autumn of 2000 I was granted permission to view a
collection of Archie's personal papers, scrapbooks and
photos, which are held in Hollywood.
In February of 2001, Joan and I boarded a plane that
would carry us away from a frost-covered England, and
headed towards the Californian sunshine.
As the plane took off, it occurred to me that we were
leaving the world of Archie Leach, and heading for the
world of Cary Grant.
day resting from our flight, we set off to inspect
"The Cary Grant Collection."
such an odd feeling as Joan and I first sat down to go
through items which would take us a few days to look at,
and Archie a lifetime to accumulate.
For so long I had been reading about Archie, and now, I
would be looking at things that HE had looked at, and HE
had written. It was very exciting, and also, a great
On the first day we waded through three of Archie's
scrap books (there were nearly 30), which were full of
press cutting; letters from family; friends and fans;
telegrams, and a diary.
was from 1914. It very small, and very little was
written in it. However, at the back of it there was a
list of friends and their contact details.
Many were friends from the theatre, as next to their
names appeared the words "on tour".
There was one name however, and only one name, that had
an address next to it, which was Acklem Road, Portobello
Road, Kensington. Now, my family has had an
antiques shop in Portobello Road for nearly fifty years,
and I wondered what were the odds of me finding the
words Portobello Road, in Archie's handwriting, in the
only diary in his collection!
As we looked through the collection, I came to realise
that not only was Archie a fine actor, one always in
demand, but he was also an extraordinary man.
Whatever skills you are born with, or have passed on to
you, it is still the individual who has to hone,
practice, develop, and hopefully exceed them, along with
what he or she naturally has. Archie’s sheer
determination, which must not be underestimated, got him
to the top of his chosen profession.
One of my
favourite stories - and one of the best examples of this
determination - is how in his early days with Bob
Pender, and then later on Vaudeville, when he was not
required on stage, he would study the other acts, either
from the side of the stage, or high up, right at the
back of the theatre. He would often copy another
performer's moves in an attempt to help perfect his own
stage craft, taking particular note of how they would
time lines, when to move, or not move, and so on.
At this time Vaudeville was still going strong, which
exposed him to so many different kinds of performance.
It would prove to be the ideal training ground for what
was to come.
There was restlessness in Archie, which kept him moving
on. This desire to always move on took him from a
youngster wandering the streets of his hometown in
Bristol, to join a troop of traveling acrobats (The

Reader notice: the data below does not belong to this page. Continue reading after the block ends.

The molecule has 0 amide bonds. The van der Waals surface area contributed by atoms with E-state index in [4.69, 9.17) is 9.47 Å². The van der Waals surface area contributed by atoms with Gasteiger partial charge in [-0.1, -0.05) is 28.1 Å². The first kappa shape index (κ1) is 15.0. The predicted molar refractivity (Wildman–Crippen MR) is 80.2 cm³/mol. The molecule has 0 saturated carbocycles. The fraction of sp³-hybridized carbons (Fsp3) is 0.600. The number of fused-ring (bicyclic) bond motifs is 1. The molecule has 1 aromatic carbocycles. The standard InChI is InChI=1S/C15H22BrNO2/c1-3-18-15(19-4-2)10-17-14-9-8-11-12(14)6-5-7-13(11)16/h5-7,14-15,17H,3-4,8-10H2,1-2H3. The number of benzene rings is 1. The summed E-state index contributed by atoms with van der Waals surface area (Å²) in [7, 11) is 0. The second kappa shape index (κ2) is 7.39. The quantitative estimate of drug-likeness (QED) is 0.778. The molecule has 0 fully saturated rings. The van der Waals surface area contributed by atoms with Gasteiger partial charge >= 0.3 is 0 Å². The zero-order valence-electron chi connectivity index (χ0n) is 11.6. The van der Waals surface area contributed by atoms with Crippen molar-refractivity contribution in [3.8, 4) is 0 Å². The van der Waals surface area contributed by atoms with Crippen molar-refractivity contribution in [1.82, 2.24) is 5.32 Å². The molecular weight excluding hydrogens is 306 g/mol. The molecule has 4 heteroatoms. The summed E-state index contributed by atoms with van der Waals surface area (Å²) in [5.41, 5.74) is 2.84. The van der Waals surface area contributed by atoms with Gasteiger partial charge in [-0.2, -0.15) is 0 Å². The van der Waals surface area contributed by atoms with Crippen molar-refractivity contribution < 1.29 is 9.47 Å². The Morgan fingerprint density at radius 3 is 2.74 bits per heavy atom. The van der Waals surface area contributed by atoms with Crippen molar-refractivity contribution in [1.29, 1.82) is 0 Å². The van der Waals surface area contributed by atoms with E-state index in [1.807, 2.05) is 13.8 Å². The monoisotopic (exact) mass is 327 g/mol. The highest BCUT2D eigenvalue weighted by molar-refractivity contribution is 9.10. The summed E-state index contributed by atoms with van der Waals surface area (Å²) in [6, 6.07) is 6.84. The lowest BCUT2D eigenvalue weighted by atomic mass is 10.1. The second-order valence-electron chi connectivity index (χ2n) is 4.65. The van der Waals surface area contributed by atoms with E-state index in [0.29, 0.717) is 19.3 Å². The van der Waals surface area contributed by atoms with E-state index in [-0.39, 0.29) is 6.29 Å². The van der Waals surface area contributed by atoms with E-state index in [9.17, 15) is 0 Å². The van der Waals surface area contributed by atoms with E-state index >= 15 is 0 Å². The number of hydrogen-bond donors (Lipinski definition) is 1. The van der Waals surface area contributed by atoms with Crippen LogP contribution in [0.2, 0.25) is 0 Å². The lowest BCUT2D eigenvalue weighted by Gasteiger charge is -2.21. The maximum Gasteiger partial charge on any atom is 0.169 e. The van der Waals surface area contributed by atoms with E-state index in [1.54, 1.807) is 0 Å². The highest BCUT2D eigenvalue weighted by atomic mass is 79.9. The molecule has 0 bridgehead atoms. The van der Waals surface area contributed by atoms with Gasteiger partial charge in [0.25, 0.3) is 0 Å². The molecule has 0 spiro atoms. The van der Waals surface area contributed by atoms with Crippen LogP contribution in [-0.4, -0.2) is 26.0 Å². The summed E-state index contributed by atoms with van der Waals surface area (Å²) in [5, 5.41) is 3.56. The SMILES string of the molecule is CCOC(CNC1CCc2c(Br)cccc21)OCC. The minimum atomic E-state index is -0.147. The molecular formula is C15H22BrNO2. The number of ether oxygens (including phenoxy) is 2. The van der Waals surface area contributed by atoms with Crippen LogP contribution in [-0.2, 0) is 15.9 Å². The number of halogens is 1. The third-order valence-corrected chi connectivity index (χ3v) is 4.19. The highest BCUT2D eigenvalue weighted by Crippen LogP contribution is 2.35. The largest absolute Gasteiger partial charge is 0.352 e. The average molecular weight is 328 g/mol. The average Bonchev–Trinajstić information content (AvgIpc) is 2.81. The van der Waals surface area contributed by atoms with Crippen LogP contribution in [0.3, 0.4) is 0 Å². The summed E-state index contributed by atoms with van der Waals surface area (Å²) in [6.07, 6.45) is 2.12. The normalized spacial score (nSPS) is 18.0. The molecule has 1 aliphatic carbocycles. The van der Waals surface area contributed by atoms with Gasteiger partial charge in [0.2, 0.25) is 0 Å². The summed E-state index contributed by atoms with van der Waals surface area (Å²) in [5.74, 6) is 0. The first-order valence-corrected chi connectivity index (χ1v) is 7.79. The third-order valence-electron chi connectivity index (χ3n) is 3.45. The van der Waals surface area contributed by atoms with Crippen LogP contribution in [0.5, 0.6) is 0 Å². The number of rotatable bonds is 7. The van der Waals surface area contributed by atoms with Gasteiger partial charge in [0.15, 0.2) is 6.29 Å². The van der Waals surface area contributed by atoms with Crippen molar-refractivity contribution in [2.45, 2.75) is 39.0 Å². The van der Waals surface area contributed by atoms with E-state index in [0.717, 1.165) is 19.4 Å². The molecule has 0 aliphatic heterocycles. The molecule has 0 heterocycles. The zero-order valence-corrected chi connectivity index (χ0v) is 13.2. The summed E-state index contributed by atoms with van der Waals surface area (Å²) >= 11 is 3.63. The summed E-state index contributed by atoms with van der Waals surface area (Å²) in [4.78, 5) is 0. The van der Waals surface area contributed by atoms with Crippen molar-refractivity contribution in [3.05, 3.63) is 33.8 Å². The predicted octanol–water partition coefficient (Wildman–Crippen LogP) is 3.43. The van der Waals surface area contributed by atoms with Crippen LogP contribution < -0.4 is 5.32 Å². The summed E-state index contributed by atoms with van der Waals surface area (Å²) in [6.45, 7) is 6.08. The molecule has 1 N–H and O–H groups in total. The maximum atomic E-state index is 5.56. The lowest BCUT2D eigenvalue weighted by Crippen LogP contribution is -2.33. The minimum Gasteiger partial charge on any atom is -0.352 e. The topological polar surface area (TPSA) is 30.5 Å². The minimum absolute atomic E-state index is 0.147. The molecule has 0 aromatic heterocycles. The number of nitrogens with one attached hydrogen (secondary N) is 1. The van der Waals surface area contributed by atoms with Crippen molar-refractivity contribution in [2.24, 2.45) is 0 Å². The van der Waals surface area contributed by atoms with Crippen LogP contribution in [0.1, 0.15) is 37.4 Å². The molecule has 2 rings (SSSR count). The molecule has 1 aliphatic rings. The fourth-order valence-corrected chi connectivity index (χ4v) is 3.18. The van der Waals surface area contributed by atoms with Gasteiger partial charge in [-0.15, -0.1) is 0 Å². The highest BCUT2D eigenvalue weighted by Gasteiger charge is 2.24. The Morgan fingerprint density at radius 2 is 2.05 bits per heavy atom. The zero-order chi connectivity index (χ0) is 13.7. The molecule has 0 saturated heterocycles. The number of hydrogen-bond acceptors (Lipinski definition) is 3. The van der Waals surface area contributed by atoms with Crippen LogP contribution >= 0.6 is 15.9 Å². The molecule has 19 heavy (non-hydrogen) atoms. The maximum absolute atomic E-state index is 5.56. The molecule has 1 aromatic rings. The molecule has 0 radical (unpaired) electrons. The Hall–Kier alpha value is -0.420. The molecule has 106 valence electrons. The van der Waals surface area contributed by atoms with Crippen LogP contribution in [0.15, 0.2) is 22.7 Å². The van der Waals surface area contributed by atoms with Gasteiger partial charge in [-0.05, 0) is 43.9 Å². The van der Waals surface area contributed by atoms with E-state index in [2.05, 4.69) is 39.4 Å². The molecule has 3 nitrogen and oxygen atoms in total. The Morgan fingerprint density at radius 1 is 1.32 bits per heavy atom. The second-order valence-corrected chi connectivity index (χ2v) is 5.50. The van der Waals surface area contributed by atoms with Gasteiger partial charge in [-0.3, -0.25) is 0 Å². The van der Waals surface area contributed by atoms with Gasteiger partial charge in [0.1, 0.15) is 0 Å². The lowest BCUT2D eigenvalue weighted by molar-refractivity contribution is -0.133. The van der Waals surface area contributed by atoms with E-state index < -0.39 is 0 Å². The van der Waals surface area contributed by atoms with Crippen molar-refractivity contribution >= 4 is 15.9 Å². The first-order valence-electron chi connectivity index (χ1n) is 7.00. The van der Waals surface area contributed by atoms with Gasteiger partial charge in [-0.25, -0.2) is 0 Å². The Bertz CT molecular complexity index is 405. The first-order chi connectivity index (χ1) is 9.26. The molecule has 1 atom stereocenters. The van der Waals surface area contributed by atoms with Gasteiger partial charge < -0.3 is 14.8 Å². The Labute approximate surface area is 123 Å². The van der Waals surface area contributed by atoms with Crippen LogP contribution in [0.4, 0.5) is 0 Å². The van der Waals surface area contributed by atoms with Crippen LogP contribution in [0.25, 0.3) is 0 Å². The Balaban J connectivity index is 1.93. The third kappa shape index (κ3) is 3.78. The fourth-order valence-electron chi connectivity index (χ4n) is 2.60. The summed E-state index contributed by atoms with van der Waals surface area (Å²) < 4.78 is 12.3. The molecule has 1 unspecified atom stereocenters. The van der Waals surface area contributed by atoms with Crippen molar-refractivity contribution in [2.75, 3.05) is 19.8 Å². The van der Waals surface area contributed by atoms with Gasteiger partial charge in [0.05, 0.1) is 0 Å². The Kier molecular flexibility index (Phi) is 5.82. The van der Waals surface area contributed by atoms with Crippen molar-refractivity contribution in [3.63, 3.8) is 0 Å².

Pendertons). He then decides to leave The Pendertons and
stay behind in the United States when the rest of the
troop returned to England. When he was successful on
Broadway, he again moved on to Hollywood, where he made
his break into the movies. Once successful in
Hollywood, he chose to become a free agent when his
first contract came to an end. At that time in
Hollywood this was a brave and virtually unheard of
move. Archie would involve himself in as much of
the movie making process as possible, which in later
years would lead to him co-producing many of his films.
The Cary Grant Collection were various letters and
telegrams from Elsie Leach. What I found very amusing
was that the early telegrams sent to Archie from Elsie
would be addressed as follows.
To... Cary Grant, Film Star. Los Angeles. California.
That evening we looked through the notes we had made
during the day. It was clear that what I had already
written for the show was very accurate, but little did I
know that the next day was to send things in another
direction, one I had not foreseen.
a large number of photographs in the collection. You are
provided with a list of these photos, from which you can
then pick what you wish to see.
The following day, to our delight, the photos we had
ordered were there for our inspection.
We had to
don white gloves, and could only take out one photo at a
time, which then had to be replaced in its envelope, and
put back in the right file.
Joan was in her organizational element, slapping my
eager hand as I reached for the next file before I had
even put the previous photo back in its envelope.
The photos were wonderful, many unpublished. Many
were from the early days of Archie’s career, days of
touring, sunshine beaches and times with friends.
They showed a man finding his own way in life, carving
out his own career and forging his way forward, having
left far behind the largely unhappy days in
England. Although deep down I think he was still
struggling to overcome those days, there were being
buried deeper and deeper.
saw a photo which came as quite a surprise...
late 1996 Robert Barham began work on a musical about
the early life of Cary Grant. The musical was entitled
"Archie". During the course of his research,
Robert came across a number of extraordinary
coincidences between his own life, and that of Cary
Grant. In "The Journey", Robert tells the
fascinating story of his three years writing and
researching the musical, from page to stage. A tale
which would take him from London, to Cary's birth town
of Bristol, and finally on to Hollywood.
To order The Journey, go to
You will then have the ability to download this e-book for
Four | Chapter
Eight | Chapter
11 | Epilogue
the Musical | The
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